The Chamber of Deputies and Senate, meeting together as a “Congrès”, held an emergency meeting on 10 July to ratify the armistice. At the same time, the draft constitutional proposals were tabled. The presidents of both Chambers spoke and declared that constitutional reform was necessary. The Congress voted 569–80 (with 18 abstentions) to grant the Cabinet the authority to draw up a new constitution, effectively “voting the Third Republic out of existence”. Nearly all French historians, as well as all postwar French governments, consider this vote to be illegal; not only were several deputies and senators not present, but the constitution explicitly stated that the republican form of government could not be changed, though it could be argued that a republican dictatorship was installed.
Of course, shortly thereafter, the Free France resistance was born, led in exile by de Gaulle, and acknowledged by the British as the true French government. Which is also fascinating, isn’t it, since de Gaulle was no elected official of the French, and rather represented the spirit of what Britain and the rest of the “free world” wanted to see France remain. Did this make him any legitimate authority?
When a capitulated government, acting under duress, submits to the pressure of a foreign aggressor, do the decrees of that new puppet government become binding? Should Christians in that scenario have honored the Vichy government as their rightful authority, or should they have remained loyal to the Republic, which now lay effectively gone? When do we accept that a binding transition of civil authority has actually occurred?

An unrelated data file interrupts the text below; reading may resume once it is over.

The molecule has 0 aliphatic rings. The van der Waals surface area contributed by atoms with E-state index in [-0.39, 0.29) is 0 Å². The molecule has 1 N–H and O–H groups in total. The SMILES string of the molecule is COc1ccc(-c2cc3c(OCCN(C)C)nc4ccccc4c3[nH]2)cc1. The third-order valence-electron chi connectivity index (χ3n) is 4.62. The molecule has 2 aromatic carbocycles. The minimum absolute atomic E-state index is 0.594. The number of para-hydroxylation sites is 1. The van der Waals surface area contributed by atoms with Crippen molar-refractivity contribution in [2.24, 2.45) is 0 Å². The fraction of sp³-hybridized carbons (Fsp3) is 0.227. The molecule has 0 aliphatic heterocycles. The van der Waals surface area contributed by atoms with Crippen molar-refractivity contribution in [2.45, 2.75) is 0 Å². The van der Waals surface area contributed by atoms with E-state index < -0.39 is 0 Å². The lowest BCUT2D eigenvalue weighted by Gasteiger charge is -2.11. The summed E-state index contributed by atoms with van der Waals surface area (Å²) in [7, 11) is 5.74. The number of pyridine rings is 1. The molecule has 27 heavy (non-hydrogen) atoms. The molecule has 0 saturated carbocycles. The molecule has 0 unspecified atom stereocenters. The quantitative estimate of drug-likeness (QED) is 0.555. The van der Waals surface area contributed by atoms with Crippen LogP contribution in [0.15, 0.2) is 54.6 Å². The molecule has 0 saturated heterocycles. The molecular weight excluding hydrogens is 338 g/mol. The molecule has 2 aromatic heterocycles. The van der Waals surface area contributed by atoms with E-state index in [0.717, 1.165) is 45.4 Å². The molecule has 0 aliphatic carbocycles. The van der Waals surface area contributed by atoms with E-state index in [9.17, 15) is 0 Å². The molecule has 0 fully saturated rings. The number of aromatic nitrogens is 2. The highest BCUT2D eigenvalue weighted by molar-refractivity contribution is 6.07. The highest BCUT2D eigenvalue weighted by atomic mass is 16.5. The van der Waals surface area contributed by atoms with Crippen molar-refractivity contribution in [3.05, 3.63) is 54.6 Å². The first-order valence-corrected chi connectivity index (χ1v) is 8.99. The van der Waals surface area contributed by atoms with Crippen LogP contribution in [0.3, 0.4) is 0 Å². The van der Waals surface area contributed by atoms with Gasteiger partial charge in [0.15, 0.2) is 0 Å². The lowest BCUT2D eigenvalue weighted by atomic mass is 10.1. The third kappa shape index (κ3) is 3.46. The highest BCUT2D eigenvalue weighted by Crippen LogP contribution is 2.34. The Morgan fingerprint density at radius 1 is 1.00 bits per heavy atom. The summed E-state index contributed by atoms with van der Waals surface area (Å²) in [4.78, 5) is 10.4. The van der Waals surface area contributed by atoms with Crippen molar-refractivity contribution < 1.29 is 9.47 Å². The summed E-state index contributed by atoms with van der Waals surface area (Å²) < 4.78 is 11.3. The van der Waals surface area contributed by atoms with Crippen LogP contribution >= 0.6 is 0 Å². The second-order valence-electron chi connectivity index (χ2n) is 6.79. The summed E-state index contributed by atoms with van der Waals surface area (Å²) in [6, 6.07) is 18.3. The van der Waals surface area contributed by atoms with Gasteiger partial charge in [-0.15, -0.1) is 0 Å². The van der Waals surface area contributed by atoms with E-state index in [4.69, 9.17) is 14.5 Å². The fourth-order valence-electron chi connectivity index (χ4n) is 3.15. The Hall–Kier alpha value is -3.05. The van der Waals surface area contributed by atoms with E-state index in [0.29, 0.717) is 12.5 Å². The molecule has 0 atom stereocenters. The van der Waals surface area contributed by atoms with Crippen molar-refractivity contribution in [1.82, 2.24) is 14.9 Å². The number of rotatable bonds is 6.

These are interesting questions, Jason, and things that I’ve wrestled with also. Any kind of conquest or monarchical succession crisis falls under this similar question. Even the American Revolution went through this. The answers that the Founders came to (“consent of the governed” and such) all seem to me to be rank rebellion and excuse-making. But I can identify with it.
Wild that if 45,000 votes in the 3 closest states had gone the other way, we would have had peak 2020 and a 269-269 split. We came close.
What is prescribed if the EC vote is even? Does it go to the Supreme Court?
If there is no winner in the Electoral College, Article 2, Section 1, Clause 3 states that the decision goes to the House of Representatives while the Senate picks the vice president. But the voting in the House is different from the Senate. In the vote for vice president, each Senator has one vote. But in the House each state has only one vote for president—regardless of its size—and a presidential candidate needs 26 states to win. [from here]